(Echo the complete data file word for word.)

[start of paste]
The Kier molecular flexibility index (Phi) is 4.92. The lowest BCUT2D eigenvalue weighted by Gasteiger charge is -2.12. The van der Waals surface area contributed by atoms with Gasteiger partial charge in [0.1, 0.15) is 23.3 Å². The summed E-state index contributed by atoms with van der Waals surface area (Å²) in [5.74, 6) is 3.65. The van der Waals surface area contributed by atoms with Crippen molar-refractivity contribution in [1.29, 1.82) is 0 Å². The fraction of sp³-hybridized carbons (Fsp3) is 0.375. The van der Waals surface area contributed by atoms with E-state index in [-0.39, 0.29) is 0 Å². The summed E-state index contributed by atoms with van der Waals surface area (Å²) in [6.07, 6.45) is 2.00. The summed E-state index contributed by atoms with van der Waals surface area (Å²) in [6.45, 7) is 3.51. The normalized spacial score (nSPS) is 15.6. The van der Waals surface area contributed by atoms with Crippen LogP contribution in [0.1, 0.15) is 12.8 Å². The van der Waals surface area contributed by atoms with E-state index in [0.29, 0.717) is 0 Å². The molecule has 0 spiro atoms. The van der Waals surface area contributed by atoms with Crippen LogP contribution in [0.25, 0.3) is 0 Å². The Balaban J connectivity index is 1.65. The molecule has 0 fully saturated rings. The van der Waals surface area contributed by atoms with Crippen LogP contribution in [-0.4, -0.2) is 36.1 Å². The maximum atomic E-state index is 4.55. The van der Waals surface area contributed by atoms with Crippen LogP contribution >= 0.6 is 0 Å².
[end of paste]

The Kier molecular flexibility index (Phi) is 4.92. The lowest BCUT2D eigenvalue weighted by Gasteiger charge is -2.12. The van der Waals surface area contributed by atoms with Gasteiger partial charge in [0.1, 0.15) is 23.3 Å². The summed E-state index contributed by atoms with van der Waals surface area (Å²) in [5.74, 6) is 3.65. The van der Waals surface area contributed by atoms with Crippen molar-refractivity contribution in [1.29, 1.82) is 0 Å². The fraction of sp³-hybridized carbons (Fsp3) is 0.375. The van der Waals surface area contributed by atoms with E-state index in [-0.39, 0.29) is 0 Å². The summed E-state index contributed by atoms with van der Waals surface area (Å²) in [6.07, 6.45) is 2.00. The summed E-state index contributed by atoms with van der Waals surface area (Å²) in [6.45, 7) is 3.51. The normalized spacial score (nSPS) is 15.6. The van der Waals surface area contributed by atoms with Crippen LogP contribution in [0.1, 0.15) is 12.8 Å². The van der Waals surface area contributed by atoms with E-state index in [0.29, 0.717) is 0 Å². The molecule has 0 spiro atoms. The van der Waals surface area contributed by atoms with Crippen LogP contribution in [0.25, 0.3) is 0 Å². The Balaban J connectivity index is 1.65. The molecule has 0 fully saturated rings. The van der Waals surface area contributed by atoms with Crippen LogP contribution in [-0.4, -0.2) is 36.1 Å². The maximum atomic E-state index is 4.55. The van der Waals surface area contributed by atoms with Crippen LogP contribution >= 0.6 is 0 Å².